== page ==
Pitching in Greenville, S.C., where he finished 7-7, Tom Lasorda took a wife. He married a local woman whose family didn’t exactly rejoice bringing into the nest of Southern Baptists an Italian Catholic, particularly one with the unique personality of Lasorda.
Searching their memories, folks in Greenville could never recall encountering someone quite like Tom. It suggested the story told by the late husband of Debbie Reynolds, Harry Karl, who accompanied his wife on location at a backwoods town in Kentucky.
A villager kept staring at Karl, who, uncomfortable, walked away. The villager followed and kept staring.
Harry finally asked, “Is anything wrong?”
The guy answered, “No, I just ain’t never seen a Jew before.”
In Greenville, the bride’s family, not to mention the bride, never had seen anyone the likes of Lasorda, whose marriage has now lasted 40 years.
Tom was an unlikely figure, too, to become manager of the Dodgers after the retirement of Walter Alston. The club’s owner at the time, Walter O’Malley, worried whether Lasorda was mature enough to lead major league players.
O’Malley also disliked managers who were kicked out of games, and in the minors, Tom usually captured, or contended for, that title.
Managing Spokane, he got kicked out one day before the game even started.
But O’Malley’s son, Peter, and Vice President Al Campanis supported Lasorda, persuading the owner to try him.
And 14 years later, Lasorda not only remains on the job but has been tendered a contract extension of two years.
If he lasts, that would take him to 65, consummating one of baseball’s most interesting adventures--a mad odyssey, in fact, in which Tom has soared to riches on a rocket of energy and with a fund of inventive ways to get paid.
The commercial empire he has built is astonishing, said to produce revenues greater than what he earns as senior manager--on the same job--in baseball today.
As a public speaker, his fees are high, rarely less than $10,000, and unlike his pitchers, he will work every day.
Lasorda also does TV and radio commercials. He endorses products. He markets spaghetti sauce. This is a fat cat, if you will pardon such reference to one enlisting diet powder as a client.
Recently, Tom activated his baseball pension, which had reached its maximum payout--$112,000 a year. A millionaire, Lasorda no longer needs the Dodgers, or anyone else, but the job continues to offer carbonation, and his dedication to selling tickets is unmatched by managers anywhere.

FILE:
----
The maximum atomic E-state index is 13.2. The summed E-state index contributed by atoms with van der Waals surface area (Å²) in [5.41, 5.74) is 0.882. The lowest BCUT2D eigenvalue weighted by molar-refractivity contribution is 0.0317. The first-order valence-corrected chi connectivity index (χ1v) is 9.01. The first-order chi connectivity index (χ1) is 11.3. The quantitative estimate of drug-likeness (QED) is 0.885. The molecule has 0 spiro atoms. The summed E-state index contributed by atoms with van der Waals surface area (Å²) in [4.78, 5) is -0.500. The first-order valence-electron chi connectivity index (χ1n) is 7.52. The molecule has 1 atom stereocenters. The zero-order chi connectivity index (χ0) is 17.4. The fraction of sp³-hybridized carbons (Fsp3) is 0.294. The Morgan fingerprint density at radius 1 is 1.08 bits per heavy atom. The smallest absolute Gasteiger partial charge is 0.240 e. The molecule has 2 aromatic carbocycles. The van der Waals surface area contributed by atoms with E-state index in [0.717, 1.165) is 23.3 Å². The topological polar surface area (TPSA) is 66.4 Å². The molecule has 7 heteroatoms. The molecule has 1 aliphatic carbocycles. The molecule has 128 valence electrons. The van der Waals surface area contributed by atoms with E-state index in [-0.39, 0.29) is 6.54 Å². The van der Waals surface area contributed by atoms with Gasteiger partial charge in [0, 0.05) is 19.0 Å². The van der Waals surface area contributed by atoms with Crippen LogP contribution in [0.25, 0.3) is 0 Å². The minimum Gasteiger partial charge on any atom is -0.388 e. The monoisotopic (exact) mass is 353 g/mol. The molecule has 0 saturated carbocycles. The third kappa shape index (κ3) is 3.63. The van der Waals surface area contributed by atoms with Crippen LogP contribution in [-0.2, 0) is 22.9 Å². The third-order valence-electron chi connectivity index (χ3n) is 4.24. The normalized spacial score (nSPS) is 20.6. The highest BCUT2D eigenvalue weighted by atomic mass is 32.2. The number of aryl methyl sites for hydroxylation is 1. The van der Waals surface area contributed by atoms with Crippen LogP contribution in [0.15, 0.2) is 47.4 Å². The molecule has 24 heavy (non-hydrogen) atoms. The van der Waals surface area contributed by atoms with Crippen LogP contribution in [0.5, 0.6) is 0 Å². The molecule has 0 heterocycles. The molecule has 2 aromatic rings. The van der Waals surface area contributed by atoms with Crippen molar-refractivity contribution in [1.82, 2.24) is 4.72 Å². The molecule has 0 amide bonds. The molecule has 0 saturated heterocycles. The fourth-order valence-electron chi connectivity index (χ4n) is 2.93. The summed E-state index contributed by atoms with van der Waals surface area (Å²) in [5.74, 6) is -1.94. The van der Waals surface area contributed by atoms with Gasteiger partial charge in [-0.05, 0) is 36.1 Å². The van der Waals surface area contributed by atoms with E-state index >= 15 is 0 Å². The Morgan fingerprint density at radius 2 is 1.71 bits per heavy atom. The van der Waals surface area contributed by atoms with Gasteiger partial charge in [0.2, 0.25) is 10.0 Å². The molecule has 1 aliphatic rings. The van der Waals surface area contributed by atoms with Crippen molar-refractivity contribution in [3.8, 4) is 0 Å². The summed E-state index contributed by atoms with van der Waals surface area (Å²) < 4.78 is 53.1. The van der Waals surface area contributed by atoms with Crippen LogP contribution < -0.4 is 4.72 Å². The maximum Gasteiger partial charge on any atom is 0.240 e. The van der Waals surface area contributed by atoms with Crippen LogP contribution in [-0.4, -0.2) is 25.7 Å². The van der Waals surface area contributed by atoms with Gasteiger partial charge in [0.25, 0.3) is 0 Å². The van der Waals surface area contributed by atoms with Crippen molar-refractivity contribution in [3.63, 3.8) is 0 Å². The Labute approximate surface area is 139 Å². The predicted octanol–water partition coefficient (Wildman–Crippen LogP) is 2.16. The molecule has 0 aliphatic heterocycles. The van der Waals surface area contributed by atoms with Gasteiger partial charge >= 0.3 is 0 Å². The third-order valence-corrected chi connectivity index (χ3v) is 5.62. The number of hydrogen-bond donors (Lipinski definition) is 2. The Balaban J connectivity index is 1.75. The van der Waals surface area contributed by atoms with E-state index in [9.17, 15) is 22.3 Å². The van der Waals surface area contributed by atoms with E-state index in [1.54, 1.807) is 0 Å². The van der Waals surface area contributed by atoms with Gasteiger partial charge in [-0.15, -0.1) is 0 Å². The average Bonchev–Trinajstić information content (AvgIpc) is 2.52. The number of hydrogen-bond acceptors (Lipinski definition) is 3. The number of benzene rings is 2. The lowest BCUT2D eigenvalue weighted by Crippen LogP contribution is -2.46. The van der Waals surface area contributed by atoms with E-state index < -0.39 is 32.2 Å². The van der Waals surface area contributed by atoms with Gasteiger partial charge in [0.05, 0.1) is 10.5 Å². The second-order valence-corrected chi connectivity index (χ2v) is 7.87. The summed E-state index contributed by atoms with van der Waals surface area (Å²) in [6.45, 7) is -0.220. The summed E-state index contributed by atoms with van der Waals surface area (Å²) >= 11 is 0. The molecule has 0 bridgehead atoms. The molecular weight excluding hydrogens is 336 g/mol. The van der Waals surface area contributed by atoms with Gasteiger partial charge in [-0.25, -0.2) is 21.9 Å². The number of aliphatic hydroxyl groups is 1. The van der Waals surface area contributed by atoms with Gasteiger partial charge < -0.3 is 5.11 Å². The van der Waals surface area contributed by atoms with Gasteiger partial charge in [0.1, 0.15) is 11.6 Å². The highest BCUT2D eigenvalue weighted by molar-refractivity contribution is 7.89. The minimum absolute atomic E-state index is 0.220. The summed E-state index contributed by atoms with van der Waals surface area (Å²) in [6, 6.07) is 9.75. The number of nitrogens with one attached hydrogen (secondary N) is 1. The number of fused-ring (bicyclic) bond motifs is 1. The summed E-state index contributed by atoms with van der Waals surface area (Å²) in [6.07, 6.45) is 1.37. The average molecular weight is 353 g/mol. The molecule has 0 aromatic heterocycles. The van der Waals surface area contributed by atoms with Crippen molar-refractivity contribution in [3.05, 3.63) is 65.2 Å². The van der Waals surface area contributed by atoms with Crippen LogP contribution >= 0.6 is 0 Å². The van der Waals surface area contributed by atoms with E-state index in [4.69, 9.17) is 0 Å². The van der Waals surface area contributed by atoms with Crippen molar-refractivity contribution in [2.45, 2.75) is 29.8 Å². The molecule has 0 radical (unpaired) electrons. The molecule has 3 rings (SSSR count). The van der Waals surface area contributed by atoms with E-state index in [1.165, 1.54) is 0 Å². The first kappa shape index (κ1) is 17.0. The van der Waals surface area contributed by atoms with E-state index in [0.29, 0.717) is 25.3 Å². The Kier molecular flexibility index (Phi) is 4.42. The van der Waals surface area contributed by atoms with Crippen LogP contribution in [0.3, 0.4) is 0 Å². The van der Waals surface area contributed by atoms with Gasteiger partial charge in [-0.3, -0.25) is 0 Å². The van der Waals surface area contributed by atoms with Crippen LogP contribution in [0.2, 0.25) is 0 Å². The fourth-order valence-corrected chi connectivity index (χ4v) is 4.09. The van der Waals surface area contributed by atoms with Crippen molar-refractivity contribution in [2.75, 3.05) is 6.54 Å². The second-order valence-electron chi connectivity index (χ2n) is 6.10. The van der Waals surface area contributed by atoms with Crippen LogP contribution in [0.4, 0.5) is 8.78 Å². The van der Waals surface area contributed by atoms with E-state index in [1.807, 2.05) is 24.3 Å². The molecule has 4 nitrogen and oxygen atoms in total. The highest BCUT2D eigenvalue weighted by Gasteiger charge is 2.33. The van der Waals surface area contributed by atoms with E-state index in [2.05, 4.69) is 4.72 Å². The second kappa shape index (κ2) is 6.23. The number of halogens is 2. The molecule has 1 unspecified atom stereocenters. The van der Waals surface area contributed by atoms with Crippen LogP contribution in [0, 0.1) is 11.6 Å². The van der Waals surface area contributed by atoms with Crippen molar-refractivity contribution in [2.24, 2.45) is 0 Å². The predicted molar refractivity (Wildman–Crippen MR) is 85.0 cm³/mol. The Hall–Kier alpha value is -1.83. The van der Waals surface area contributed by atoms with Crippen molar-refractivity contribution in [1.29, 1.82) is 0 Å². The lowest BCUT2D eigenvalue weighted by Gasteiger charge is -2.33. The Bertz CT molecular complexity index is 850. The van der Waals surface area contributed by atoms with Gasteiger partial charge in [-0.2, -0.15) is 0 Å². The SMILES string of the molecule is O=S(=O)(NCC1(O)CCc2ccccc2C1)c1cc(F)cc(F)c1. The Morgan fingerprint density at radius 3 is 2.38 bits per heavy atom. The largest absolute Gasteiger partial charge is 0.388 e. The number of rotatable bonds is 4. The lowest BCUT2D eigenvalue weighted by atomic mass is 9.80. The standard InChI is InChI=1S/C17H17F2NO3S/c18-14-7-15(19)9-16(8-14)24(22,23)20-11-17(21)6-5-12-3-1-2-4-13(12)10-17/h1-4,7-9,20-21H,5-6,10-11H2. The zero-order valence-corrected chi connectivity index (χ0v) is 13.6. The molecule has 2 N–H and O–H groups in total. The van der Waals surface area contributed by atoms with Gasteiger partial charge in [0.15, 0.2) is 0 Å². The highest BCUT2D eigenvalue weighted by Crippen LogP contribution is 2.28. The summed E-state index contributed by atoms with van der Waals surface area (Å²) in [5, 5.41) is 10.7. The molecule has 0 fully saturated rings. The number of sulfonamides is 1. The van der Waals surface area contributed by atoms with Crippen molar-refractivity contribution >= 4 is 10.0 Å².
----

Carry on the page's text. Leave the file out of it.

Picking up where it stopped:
Lasorda goes through life moving tickets, selling the Dodgers to audiences throughout the land. He sells the Dodgers to the press. He sells them to people downing their pasta e fagioli in the places in which he eats.
“Hey, paisan !” someone yells, spotting Lasorda making his way through the restaurant.
This can trigger three minutes from Tom on Dodger Blue.
Some detractors laugh at Lasorda, describing his act as wilted, his appetite for a buck insatiable.
But he has traversed a long, hard road from a flat in Norristown, Pa., where he slept on the third story, one above where the heat from the coal stove ended.
A scout, minor league manager and big league coach, Tom struggled most of his life to pay the tabs, taking on winter work as a manager in the Caribbean.
Bagging the job as manager of the Dodgers, he would land, luckily, in baseball’s least-nervous environs. Walter O’Malley was asked one day why he kept Walter Alston for 23 years.
“It is my belief,” the owner answered, “that if you keep one manager 23 years, or hire 23 managers for a year each, your results will be roughly the same. The organization usually dictates your place in the standings.”
The line of succession in the Dodger front office picks up this philosophy, proof of which is Peter O’Malley sticks faithfully with Lasorda, good seasons and bad.
And now Tom puts the arm on two more years, at a time he doesn’t need it but seems to owe it to his Muse to go on.
A lot of prose has been devoted to the celebrity wall Lasorda maintains in his office, where autographed photos of the greats appear.
But if he consorts with the Sinatras and the Rickleses and the Iacoccas, he never has chosen to live among them, retaining, for all his bankroll, the same modest tract house he bought in Fullerton for $27,000 shortly after the Dodgers arrived in California.
“Everything is relative,” he once explained. “Compared to Beverly Hills, my house is humble. But compared to Norristown, it is a palace.”